Yes I totally agree with that! One of the reasons I feel spending some time really planning isn't a waste. I guess I was more thinking that with 3 kids and no family here, dp gone 7-7 I couldn't really commit to a full time job in a new field and really give it my all. A good friend has gone back to study and she loves it but even with only 2 school kids and family who help out she is snowed under with study and hardly has any family time. I suppose I want to find that balance, doesn't everyone?? Our house would be a full time job to keep it organised and clean. But I know I'd hate it if I was just home all day keeping house. My 2 year old is particularly demanding and clingy and messy atm. She doesn't really nap (except in car or on boob) and needs me to lie with her to sleep which is around 8.30/9pm so probably my view of what's possible is clouded somewhat by the fact I'm lucky to have an hour a day to myself and generally with housework / toddler activities / after school activities / homework / meals etc I'm going non stop... But maybe if I retrain and look to get stuck into a proper job when I'm around 50 it won't matter so much those 15 years out of workforce??

  10. #7
    Join Date
    Jun 2009
    Posts
    4,109
    Thanks
    1,604
    Thanked
    2,085
    Reviews
    0
    Achievements:Topaz Star - 500 postsAmber Star - 2,000 posts
    My mum didn't get a "career" until her 40s after going to uni mature age. She has just retired after more than 20 years in that industry, which was well worth the 'late start'.

    Long ago the place I managed needed a part time admin, school hours suited our needs so really we were looking for a parent. The lady we chose hadn't had a paid job since having her 1st child 16 years ago but had studied some admin courses and done volunteer work. The lack of recent experience wasn't an issue for me as it was clear that she had kept busy while not "working" and as suspected she was an excellent, hardworking employee.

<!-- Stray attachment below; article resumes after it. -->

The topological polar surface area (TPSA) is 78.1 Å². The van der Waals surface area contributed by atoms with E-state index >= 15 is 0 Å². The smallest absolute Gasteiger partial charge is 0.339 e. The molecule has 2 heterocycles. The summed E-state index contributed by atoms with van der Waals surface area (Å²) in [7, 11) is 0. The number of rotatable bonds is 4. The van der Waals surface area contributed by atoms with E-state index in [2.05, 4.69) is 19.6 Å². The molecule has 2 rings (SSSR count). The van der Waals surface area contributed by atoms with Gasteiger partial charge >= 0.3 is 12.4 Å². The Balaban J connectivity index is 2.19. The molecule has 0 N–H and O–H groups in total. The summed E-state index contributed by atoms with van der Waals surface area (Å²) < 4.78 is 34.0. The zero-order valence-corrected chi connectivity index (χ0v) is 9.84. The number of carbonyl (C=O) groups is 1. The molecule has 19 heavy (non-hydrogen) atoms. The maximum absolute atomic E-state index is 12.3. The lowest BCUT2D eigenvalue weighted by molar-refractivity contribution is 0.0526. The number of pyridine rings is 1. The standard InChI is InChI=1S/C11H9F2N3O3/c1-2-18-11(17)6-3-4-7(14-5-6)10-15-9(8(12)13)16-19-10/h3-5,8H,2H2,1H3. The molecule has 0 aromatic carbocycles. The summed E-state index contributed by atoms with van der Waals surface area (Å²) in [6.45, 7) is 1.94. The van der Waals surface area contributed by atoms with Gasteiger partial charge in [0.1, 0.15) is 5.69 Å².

It's important to note on the housekeeping side, when you leave at 7, kids are off in daycare/OSHC til whenever at night you have a lot less housework to do on those days. Staying on top of the washing is harder, but I only notice a big difference with the other stuff when I've got heaps on at work (eg. Report writing) or we have a busy weekend.

  11. The Following User Says Thank You to Stretched For This Useful Post:

    Freyamum  (15-06-2016)

  12. #8
    Join Date
    May 2014
    Posts
    2,669
    Thanks
    1,004
    Thanked
    2,412
    Reviews
    0
    Achievements:Topaz Star - 500 postsAmber Star - 2,000 posts
    I am younger than you, but I retrained after 7 years at home. Yes, studying with a family is hard...but it's only a few years and then you get a career out of it. Beats being stuck in a dead end job you hate for over a decade.